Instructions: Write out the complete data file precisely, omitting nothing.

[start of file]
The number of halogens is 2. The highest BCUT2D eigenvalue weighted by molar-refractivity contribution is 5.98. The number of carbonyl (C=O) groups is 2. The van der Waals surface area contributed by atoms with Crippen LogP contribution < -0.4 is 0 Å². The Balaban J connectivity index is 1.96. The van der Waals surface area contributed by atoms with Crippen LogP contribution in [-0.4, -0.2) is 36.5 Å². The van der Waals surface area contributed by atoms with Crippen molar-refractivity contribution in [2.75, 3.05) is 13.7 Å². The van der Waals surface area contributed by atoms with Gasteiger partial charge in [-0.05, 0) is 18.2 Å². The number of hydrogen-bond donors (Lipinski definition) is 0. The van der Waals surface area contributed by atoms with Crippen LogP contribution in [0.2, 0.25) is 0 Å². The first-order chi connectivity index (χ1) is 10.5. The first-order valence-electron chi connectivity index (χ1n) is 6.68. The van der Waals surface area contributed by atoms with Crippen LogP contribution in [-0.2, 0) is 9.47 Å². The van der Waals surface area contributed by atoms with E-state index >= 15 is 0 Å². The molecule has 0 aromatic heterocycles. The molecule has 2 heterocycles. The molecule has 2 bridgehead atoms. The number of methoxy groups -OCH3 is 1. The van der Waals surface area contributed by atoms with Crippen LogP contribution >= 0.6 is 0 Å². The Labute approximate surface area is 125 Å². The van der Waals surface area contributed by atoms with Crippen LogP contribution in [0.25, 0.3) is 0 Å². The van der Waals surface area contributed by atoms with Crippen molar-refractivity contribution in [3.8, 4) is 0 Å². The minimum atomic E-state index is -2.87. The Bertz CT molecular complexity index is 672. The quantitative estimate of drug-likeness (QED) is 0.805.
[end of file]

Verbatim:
The number of halogens is 2. The highest BCUT2D eigenvalue weighted by molar-refractivity contribution is 5.98. The number of carbonyl (C=O) groups is 2. The van der Waals surface area contributed by atoms with Crippen LogP contribution < -0.4 is 0 Å². The Balaban J connectivity index is 1.96. The van der Waals surface area contributed by atoms with Crippen LogP contribution in [-0.4, -0.2) is 36.5 Å². The van der Waals surface area contributed by atoms with Crippen molar-refractivity contribution in [2.75, 3.05) is 13.7 Å². The van der Waals surface area contributed by atoms with Gasteiger partial charge in [-0.05, 0) is 18.2 Å². The number of hydrogen-bond donors (Lipinski definition) is 0. The van der Waals surface area contributed by atoms with Crippen LogP contribution in [0.2, 0.25) is 0 Å². The first-order chi connectivity index (χ1) is 10.5. The first-order valence-electron chi connectivity index (χ1n) is 6.68. The van der Waals surface area contributed by atoms with Crippen LogP contribution in [-0.2, 0) is 9.47 Å². The van der Waals surface area contributed by atoms with E-state index >= 15 is 0 Å². The molecule has 0 aromatic heterocycles. The molecule has 2 heterocycles. The molecule has 2 bridgehead atoms. The number of methoxy groups -OCH3 is 1. The van der Waals surface area contributed by atoms with Crippen LogP contribution >= 0.6 is 0 Å². The Labute approximate surface area is 125 Å². The van der Waals surface area contributed by atoms with Crippen LogP contribution in [0.25, 0.3) is 0 Å². The van der Waals surface area contributed by atoms with Crippen molar-refractivity contribution in [3.8, 4) is 0 Å². The minimum atomic E-state index is -2.87. The Bertz CT molecular complexity index is 672. The quantitative estimate of drug-likeness (QED) is 0.805.